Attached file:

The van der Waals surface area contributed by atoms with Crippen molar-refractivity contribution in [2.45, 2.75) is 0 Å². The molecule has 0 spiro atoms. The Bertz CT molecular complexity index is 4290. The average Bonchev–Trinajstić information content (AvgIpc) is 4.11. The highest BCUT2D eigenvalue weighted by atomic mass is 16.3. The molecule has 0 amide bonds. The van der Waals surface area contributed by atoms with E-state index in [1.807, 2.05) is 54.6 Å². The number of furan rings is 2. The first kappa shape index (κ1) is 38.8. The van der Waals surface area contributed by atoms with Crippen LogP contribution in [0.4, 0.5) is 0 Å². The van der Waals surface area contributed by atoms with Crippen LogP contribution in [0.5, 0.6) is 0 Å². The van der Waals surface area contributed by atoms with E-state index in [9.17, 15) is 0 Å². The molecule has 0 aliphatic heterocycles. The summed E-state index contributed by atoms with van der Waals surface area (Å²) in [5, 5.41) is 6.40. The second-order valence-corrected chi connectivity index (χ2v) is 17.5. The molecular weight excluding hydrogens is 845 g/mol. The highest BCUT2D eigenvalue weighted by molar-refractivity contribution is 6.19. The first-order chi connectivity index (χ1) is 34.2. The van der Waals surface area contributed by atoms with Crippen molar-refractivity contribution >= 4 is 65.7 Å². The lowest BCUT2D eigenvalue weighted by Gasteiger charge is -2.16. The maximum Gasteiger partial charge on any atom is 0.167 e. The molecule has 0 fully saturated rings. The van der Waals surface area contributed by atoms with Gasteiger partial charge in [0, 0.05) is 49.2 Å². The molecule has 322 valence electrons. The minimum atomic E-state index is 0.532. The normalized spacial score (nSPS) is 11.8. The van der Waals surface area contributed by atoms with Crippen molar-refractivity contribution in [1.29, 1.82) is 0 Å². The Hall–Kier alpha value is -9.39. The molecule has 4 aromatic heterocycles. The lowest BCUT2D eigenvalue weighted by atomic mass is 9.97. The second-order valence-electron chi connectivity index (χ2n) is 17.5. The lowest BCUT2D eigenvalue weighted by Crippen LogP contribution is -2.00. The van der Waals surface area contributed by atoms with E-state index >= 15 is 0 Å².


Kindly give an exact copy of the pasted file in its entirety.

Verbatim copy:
The van der Waals surface area contributed by atoms with Crippen molar-refractivity contribution in [2.45, 2.75) is 0 Å². The molecule has 0 spiro atoms. The Bertz CT molecular complexity index is 4290. The average Bonchev–Trinajstić information content (AvgIpc) is 4.11. The highest BCUT2D eigenvalue weighted by atomic mass is 16.3. The molecule has 0 amide bonds. The van der Waals surface area contributed by atoms with E-state index in [1.807, 2.05) is 54.6 Å². The number of furan rings is 2. The first kappa shape index (κ1) is 38.8. The van der Waals surface area contributed by atoms with Crippen LogP contribution in [0.4, 0.5) is 0 Å². The van der Waals surface area contributed by atoms with Crippen LogP contribution in [0.5, 0.6) is 0 Å². The van der Waals surface area contributed by atoms with E-state index in [9.17, 15) is 0 Å². The molecule has 0 aliphatic heterocycles. The summed E-state index contributed by atoms with van der Waals surface area (Å²) in [5, 5.41) is 6.40. The second-order valence-corrected chi connectivity index (χ2v) is 17.5. The molecular weight excluding hydrogens is 845 g/mol. The highest BCUT2D eigenvalue weighted by molar-refractivity contribution is 6.19. The first-order chi connectivity index (χ1) is 34.2. The van der Waals surface area contributed by atoms with Crippen molar-refractivity contribution >= 4 is 65.7 Å². The lowest BCUT2D eigenvalue weighted by Gasteiger charge is -2.16. The maximum Gasteiger partial charge on any atom is 0.167 e. The molecule has 0 fully saturated rings. The van der Waals surface area contributed by atoms with Gasteiger partial charge in [0, 0.05) is 49.2 Å². The molecule has 322 valence electrons. The minimum atomic E-state index is 0.532. The normalized spacial score (nSPS) is 11.8. The van der Waals surface area contributed by atoms with Crippen molar-refractivity contribution in [1.29, 1.82) is 0 Å². The Hall–Kier alpha value is -9.39. The molecule has 4 aromatic heterocycles. The lowest BCUT2D eigenvalue weighted by atomic mass is 9.97. The second-order valence-electron chi connectivity index (χ2n) is 17.5. The lowest BCUT2D eigenvalue weighted by Crippen LogP contribution is -2.00. The van der Waals surface area contributed by atoms with E-state index >= 15 is 0 Å².